Macrophages stimulated by LPS or other cytokines overexpress iNOS, which metabolizes L-arginine to L-citrulline and NO (Jiang et al., 2012). NO assists in the activation of macrophages by regulating signal transduction to enhance the ability of macrophages to kill microorganisms (Olefsky and Glass, 2010). However, overproduction of NO by macrophages could induce innate immunity and cause an inflammatory response (Yan and Hansson, 2007). In acute and chronic inflammatory diseases, including asthma, arthritis, atopic dermatitis, and fever caused by bacterial infection, macrophages are activated and release more NO, causing tissue injury (Caplin and Leiper, 2012; Yan and Hansson, 2007; Zhou et al., 2012). Therefore, regulation of NO release through the inhibition of iNOS may alleviate inflammation. Because our results indicated that DMC decreased NO and PGE2 production via the suppression of iNOS and COX-2 expression in LPS-stimulated RAW 264.7 cells, it may be useful for the treatment of NO- and PGE2-induced inflammatory responses.
Similar to NO, PGE2 is a pleiotropic signaling molecule produced in considerable quantities by COX-2 at sites of inflammation. It has also been reported to be involved in the pathogenesis of inflammatory diseases (Lipsky, 1999; Zhang et al., 2011). Thus, chemopreventive agents that attenuate COX-2-mediated PGE2 production have had a therapeutic effect in many inflammatory diseases (Hocherl et al., 2002). In the present study, we found that DMC inhibited PGE2 production in LPS-stimulated RAW 264.7 cells by reducing the expression of COX-2. These data suggested that the inhibition of NO and PGE2 production by DMC may be due to its suppression of iNOS and COX-2 upregulation during activation of macrophages by LPS. Importantly, the inhibitory effect of DMC on LPS-induced iNOS and COX-2 expression did not result from its cytotoxicity, because there was no observable loss of cell viability in our MTT assays.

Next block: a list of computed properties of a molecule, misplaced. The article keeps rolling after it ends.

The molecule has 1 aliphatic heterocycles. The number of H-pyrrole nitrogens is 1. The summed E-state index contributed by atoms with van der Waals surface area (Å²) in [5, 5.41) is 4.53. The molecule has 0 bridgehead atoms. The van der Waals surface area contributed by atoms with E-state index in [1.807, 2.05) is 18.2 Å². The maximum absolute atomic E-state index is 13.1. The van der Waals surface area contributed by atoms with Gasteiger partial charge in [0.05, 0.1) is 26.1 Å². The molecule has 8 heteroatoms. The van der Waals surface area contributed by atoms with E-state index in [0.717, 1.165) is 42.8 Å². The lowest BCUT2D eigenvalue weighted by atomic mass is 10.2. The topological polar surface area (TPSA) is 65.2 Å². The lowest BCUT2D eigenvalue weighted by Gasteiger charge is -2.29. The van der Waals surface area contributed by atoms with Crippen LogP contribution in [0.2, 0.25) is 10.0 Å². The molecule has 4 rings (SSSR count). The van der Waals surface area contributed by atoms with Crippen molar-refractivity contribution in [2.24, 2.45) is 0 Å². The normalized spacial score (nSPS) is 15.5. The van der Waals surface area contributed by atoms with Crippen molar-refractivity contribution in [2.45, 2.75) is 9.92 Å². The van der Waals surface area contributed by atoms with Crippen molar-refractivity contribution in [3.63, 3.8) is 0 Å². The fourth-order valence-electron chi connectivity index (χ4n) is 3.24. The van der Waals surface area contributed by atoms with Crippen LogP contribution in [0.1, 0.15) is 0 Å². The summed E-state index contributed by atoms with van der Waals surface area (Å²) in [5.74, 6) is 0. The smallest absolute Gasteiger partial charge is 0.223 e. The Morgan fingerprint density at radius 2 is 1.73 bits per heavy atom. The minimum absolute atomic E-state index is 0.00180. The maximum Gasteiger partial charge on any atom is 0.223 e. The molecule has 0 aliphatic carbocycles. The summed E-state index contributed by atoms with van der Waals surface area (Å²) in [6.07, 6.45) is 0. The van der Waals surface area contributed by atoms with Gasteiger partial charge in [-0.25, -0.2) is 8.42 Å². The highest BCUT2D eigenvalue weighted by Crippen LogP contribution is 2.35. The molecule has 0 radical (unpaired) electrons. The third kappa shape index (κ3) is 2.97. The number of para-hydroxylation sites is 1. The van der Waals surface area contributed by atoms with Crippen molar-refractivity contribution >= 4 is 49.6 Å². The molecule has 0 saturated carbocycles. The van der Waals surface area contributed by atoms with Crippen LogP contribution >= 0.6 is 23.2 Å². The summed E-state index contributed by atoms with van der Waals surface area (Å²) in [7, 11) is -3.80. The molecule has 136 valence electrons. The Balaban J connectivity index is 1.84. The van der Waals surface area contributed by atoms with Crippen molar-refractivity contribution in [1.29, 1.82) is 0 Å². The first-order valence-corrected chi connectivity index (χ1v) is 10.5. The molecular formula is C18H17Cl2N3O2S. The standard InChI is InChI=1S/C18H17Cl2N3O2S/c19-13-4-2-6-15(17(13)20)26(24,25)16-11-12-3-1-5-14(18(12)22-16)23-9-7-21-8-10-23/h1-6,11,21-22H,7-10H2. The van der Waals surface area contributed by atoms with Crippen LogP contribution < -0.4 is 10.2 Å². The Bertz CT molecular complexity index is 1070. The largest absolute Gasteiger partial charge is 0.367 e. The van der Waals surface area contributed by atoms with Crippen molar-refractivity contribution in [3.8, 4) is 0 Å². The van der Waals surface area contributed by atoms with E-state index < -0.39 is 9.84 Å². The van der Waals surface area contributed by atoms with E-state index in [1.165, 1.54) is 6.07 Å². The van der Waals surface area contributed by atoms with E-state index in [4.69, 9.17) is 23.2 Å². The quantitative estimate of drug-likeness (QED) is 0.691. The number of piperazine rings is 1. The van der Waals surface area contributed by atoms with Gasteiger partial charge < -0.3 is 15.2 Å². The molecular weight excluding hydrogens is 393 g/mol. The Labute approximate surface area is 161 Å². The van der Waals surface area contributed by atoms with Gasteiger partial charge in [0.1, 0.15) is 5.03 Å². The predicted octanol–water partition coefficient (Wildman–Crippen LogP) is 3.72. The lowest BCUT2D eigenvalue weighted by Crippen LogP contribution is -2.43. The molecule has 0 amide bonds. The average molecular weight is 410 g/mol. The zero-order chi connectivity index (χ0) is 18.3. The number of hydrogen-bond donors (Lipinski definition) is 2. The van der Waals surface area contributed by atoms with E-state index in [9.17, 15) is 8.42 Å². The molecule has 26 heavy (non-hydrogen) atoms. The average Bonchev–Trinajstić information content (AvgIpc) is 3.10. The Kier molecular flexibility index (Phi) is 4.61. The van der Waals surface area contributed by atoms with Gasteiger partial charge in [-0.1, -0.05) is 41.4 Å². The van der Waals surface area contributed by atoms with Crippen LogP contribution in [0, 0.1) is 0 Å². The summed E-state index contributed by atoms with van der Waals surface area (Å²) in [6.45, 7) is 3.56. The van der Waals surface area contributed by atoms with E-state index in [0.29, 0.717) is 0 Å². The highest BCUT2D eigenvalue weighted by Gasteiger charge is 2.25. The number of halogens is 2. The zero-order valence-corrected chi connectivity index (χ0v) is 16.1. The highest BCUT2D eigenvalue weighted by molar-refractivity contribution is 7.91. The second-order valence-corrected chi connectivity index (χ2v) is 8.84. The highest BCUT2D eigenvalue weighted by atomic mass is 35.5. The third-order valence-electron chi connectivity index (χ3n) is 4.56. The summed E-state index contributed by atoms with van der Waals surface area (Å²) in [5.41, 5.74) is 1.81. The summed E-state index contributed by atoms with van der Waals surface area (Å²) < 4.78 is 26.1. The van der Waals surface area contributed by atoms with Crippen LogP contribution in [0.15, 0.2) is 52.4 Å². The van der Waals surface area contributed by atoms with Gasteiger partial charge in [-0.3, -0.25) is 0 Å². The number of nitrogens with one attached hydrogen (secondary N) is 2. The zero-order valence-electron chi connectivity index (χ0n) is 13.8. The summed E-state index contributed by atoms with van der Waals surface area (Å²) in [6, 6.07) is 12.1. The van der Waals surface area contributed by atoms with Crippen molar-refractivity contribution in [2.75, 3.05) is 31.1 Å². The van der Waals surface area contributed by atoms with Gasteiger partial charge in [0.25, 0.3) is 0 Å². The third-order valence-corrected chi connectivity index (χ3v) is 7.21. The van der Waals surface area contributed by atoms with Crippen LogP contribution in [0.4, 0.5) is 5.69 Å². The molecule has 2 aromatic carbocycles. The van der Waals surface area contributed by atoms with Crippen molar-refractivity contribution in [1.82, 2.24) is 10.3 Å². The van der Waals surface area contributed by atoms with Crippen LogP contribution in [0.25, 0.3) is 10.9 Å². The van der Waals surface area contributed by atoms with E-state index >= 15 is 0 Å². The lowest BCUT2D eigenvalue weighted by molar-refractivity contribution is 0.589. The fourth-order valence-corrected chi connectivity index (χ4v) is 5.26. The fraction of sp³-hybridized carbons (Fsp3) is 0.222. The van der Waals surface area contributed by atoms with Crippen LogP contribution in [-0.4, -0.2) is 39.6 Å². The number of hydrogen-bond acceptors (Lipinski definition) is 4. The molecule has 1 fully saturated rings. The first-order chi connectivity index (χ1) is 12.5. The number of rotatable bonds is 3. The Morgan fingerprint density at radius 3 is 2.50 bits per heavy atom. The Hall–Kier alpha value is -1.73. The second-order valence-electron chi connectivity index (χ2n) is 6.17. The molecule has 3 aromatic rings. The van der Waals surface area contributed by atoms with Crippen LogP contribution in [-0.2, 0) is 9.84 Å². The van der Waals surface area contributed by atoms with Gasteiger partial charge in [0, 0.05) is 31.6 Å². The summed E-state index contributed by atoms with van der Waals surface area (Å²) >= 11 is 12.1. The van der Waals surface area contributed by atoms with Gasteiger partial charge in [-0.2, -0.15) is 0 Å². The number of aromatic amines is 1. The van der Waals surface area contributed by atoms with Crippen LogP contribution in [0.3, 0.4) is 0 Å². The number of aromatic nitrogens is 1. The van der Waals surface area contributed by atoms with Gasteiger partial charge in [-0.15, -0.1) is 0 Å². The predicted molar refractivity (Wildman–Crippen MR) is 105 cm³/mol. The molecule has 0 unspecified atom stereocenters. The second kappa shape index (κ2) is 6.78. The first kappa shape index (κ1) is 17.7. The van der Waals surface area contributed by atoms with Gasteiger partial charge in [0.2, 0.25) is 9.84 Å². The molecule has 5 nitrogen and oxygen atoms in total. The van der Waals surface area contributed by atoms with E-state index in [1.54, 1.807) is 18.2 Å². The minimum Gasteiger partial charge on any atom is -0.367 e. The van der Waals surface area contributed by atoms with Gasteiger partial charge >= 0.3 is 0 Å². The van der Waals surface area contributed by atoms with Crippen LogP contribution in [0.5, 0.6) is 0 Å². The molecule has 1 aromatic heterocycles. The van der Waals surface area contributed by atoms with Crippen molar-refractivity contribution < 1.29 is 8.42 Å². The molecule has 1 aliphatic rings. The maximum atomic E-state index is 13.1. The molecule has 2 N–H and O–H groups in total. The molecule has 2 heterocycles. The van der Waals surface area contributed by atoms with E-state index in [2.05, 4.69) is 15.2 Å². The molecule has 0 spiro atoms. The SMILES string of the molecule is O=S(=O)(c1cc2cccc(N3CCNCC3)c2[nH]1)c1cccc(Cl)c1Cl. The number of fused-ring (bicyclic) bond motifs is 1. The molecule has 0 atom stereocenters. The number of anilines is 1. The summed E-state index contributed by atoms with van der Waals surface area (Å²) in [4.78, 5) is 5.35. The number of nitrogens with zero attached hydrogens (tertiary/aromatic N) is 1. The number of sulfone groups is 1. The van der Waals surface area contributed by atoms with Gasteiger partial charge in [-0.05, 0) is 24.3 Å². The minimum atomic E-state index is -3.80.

Inflammatory stimuli such as LPS induce the production of cytokines, including TNF-α, IL-6, and IL-1ß, during macrophage activation. These cytokines can then mediate tissue responses during different phases of inflammation (Hseu et al., 2005; Kim et al., 2013). TNF-α has many physiological effects, including promotion of inflammation and apoptosis, and the overproduction of TNF-α may cause tissue injury, sepsis, or death (Chong and Sriskandan, 2011). IL-6 is an important cytokine released in many immunological and inflammatory responses (Liu et al., 2011). In addition, IL-1ß is an inflammatory cytokine involved in the induction of innate immune responses by macrophages and in the secretion of other inflammatory cytokines (Dinarello, 2011). Because of their important roles in inflammatory responses, downregulation of these pro-inflammatory cytokines is of utmost importance during anti-inflammatory therapy. Here, we showed that DMC inhibited the LPS-induced production of TNF-α, IL-1ß, and IL-6.